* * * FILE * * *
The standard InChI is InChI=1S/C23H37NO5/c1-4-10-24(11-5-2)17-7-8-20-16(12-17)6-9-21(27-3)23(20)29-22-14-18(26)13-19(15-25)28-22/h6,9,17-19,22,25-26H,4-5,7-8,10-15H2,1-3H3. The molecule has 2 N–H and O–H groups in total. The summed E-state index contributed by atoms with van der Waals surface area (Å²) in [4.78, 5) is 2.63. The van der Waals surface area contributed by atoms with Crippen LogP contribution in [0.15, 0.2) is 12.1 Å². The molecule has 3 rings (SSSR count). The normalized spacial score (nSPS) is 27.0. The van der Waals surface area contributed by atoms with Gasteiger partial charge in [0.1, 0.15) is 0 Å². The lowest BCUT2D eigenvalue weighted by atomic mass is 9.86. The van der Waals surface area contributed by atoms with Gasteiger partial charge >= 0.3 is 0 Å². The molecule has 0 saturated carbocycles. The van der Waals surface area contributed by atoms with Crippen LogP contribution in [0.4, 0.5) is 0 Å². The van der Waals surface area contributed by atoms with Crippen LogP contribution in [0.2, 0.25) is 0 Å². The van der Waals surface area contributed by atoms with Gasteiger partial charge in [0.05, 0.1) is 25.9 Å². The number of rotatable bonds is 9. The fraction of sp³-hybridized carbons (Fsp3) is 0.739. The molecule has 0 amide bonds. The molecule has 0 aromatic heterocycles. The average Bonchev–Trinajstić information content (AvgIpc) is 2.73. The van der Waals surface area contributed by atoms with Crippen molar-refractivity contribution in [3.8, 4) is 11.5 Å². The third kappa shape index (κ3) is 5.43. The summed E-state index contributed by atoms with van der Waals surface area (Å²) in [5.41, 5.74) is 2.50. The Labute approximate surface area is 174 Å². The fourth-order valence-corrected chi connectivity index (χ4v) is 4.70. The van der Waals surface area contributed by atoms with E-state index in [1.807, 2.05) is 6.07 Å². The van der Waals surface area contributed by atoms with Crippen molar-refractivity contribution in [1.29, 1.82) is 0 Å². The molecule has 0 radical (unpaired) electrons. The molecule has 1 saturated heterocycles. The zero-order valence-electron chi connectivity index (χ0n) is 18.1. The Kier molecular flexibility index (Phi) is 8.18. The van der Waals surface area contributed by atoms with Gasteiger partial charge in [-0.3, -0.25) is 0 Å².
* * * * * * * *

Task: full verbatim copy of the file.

The standard InChI is InChI=1S/C23H37NO5/c1-4-10-24(11-5-2)17-7-8-20-16(12-17)6-9-21(27-3)23(20)29-22-14-18(26)13-19(15-25)28-22/h6,9,17-19,22,25-26H,4-5,7-8,10-15H2,1-3H3. The molecule has 2 N–H and O–H groups in total. The summed E-state index contributed by atoms with van der Waals surface area (Å²) in [4.78, 5) is 2.63. The van der Waals surface area contributed by atoms with Crippen LogP contribution in [0.15, 0.2) is 12.1 Å². The molecule has 3 rings (SSSR count). The normalized spacial score (nSPS) is 27.0. The van der Waals surface area contributed by atoms with Gasteiger partial charge in [0.1, 0.15) is 0 Å². The lowest BCUT2D eigenvalue weighted by atomic mass is 9.86. The van der Waals surface area contributed by atoms with Gasteiger partial charge >= 0.3 is 0 Å². The molecule has 0 saturated carbocycles. The van der Waals surface area contributed by atoms with Crippen LogP contribution in [0.4, 0.5) is 0 Å². The van der Waals surface area contributed by atoms with Crippen LogP contribution in [0.2, 0.25) is 0 Å². The van der Waals surface area contributed by atoms with Gasteiger partial charge in [0.05, 0.1) is 25.9 Å². The number of rotatable bonds is 9. The fraction of sp³-hybridized carbons (Fsp3) is 0.739. The molecule has 0 amide bonds. The molecule has 0 aromatic heterocycles. The average Bonchev–Trinajstić information content (AvgIpc) is 2.73. The van der Waals surface area contributed by atoms with Crippen molar-refractivity contribution in [3.8, 4) is 11.5 Å². The third kappa shape index (κ3) is 5.43. The summed E-state index contributed by atoms with van der Waals surface area (Å²) in [5.41, 5.74) is 2.50. The Labute approximate surface area is 174 Å². The fourth-order valence-corrected chi connectivity index (χ4v) is 4.70. The van der Waals surface area contributed by atoms with E-state index in [1.807, 2.05) is 6.07 Å². The van der Waals surface area contributed by atoms with Crippen molar-refractivity contribution in [1.29, 1.82) is 0 Å². The molecule has 0 radical (unpaired) electrons. The molecule has 1 saturated heterocycles. The zero-order valence-electron chi connectivity index (χ0n) is 18.1. The Kier molecular flexibility index (Phi) is 8.18. The van der Waals surface area contributed by atoms with Gasteiger partial charge in [-0.3, -0.25) is 0 Å².